Voyager 2 Spacecraft’s Signal Detected By NASA After Accidental Contact Loss
Good news from the far reaches of space: NASA has once again heard from Voyager 2, a spacecraft exploring interstellar space billions of miles away from us.
The communication comes after an unexpected two-week silence caused by an incorrect command that inadvertently tilted the spacecraft’s antenna away from Earth.
You can imagine the relief at NASA’s Deep Space Network when they picked up a “heartbeat signal” from the 46-year-old spacecraft. It was a sure sign that Voyager 2 was still alive and functioning. In an email on Tuesday, project manager Suzanne Dodd expressed how this news had “buoyed our spirits.”
But the task isn’t over. The team at the Jet Propulsion Laboratory in California now faces the challenge of turning Voyager 2’s antenna back toward Earth. If their efforts don’t work – and they’re not overly confident they will – they’ll have to wait until October for an automatic spacecraft reset. With the antenna only being 2% off-kilter, the waiting period might feel even longer.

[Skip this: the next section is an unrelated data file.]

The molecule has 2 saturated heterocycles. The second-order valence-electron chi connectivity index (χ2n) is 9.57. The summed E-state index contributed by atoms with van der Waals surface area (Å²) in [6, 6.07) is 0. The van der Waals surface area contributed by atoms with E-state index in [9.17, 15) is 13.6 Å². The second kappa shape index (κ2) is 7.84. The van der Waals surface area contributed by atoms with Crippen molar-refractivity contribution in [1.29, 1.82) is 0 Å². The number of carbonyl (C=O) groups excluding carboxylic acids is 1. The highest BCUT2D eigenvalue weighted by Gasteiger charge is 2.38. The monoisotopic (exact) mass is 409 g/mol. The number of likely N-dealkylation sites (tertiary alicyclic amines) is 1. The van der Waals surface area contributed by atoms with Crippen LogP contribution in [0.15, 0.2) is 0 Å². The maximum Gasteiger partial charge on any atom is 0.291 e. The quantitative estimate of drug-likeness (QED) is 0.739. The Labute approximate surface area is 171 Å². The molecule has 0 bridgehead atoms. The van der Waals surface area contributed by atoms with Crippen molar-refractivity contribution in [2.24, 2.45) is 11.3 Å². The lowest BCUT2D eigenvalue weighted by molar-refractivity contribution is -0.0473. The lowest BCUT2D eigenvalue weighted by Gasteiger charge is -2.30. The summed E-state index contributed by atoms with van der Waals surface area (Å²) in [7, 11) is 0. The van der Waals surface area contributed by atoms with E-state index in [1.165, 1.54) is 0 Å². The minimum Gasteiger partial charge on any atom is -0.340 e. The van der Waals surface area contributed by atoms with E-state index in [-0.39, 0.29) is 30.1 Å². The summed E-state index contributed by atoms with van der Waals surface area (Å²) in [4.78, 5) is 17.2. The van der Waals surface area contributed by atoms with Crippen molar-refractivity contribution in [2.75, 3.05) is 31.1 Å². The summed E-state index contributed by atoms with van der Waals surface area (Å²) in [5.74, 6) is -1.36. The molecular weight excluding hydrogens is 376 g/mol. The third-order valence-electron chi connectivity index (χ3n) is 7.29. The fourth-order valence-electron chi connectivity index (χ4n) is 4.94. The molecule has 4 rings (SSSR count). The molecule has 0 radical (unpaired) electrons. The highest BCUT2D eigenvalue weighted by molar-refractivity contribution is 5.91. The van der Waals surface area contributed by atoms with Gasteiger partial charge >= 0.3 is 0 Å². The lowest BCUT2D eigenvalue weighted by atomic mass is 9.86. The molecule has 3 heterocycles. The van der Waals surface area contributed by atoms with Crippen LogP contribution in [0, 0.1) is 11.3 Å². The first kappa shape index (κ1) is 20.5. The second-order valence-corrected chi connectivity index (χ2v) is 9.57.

“That is a long time to wait, so we’ll try sending up commands several times” before then, Dodd shared.
Launched in 1977, Voyager 2, along with its twin Voyager 1, set out on an adventurous journey to explore the outer planets. While both are still communicating and operating smoothly, Voyager 1 holds the record as the most distant spacecraft, currently 15 billion miles (24 billion kilometers) from Earth. Voyager 2 is not far behind at more than 12 billion miles (19 billion kilometers) away.
At those distances, patience is crucial, as it takes over 18 hours for a signal to travel one way. But for now, the team at NASA can breathe a sigh of relief knowing that Voyager 2 is still out there, exploring the mysteries of the universe.